As electronic manufacturers are listening to doctor’s concerns about the harmful effects of overexposure to blue light, do they hit the mark with features such as Apple’s Night Shift?
Apple’s latest feature, Night Shift, uses geolocation and sunset time data to reduce the amount of blue light your device emits. However, the result isn’t a technical reduction in blue light, but rather a filtered amber version.
Medical professionals have been prescribing and touting the benefit of blue-light reducing apps for several years. It just so happens that Apple finally listened to their science-driven crowd that wanted a solution to absorbing bright light well into the evening hours.
Scientists believe that overexposure to these harmful blue light rays can confuse and alter our body’s natural circadian rhythms. This means that over time, our bodies will lose track of when it’s time to sleep and wake up. The scientific theory surrounding circadian rhythms is that our bodies take these cues from our environment – which happens to be blue light. A reduction in blue light triggers the body to produce more melatonin, which gradually lulls into a restful sleep.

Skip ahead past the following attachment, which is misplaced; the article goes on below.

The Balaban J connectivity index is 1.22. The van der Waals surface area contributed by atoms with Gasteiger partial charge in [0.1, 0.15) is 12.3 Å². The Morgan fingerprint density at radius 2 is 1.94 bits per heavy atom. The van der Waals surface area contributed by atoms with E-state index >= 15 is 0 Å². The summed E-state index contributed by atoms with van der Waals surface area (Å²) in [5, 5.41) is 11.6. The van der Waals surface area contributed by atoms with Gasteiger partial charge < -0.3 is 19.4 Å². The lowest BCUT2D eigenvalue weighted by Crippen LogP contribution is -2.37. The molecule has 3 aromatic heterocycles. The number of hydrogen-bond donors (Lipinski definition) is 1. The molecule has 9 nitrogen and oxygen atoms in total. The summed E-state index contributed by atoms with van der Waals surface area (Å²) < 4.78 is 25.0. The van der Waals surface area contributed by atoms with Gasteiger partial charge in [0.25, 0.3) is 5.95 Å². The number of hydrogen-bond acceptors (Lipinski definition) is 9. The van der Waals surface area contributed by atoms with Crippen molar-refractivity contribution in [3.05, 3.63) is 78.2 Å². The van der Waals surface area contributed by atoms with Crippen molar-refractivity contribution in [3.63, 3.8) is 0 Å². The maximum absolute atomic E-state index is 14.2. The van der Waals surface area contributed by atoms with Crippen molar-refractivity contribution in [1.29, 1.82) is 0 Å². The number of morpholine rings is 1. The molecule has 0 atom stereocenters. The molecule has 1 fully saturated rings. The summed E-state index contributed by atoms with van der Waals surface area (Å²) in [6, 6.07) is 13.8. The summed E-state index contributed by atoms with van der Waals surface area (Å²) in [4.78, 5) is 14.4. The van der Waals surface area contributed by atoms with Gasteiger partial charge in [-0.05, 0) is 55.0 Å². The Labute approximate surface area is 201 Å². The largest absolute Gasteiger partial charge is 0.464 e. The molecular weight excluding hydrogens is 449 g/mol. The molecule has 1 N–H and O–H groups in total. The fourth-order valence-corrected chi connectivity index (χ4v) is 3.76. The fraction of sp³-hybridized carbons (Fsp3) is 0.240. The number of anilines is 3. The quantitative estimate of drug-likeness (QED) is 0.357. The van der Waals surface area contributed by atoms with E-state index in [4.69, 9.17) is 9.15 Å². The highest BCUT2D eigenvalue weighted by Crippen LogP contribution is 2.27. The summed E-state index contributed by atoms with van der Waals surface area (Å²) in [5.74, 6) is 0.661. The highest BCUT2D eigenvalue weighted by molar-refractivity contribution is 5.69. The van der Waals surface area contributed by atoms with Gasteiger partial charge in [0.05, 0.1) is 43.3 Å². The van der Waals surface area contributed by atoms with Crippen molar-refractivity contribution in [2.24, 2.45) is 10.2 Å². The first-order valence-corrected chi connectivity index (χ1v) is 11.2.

While it’s a significant step in the right direction, Apple’s feature doesn’t efficiently block all blue light. While any reduction in the intensity or duration of blue light is helpful, it’s important that people look to other means to protect their baby blues.
Here’s what you can do to protect yourself:
- Invest in a pair of BluTech Lenses, which helps block harmful blue rays.
- Limit the amount of time you are exposed to blue light, especially before bedtime.
- Avoid the urge to take your electronic devices into the bedroom, as any exposure can alter your circadian rhythms.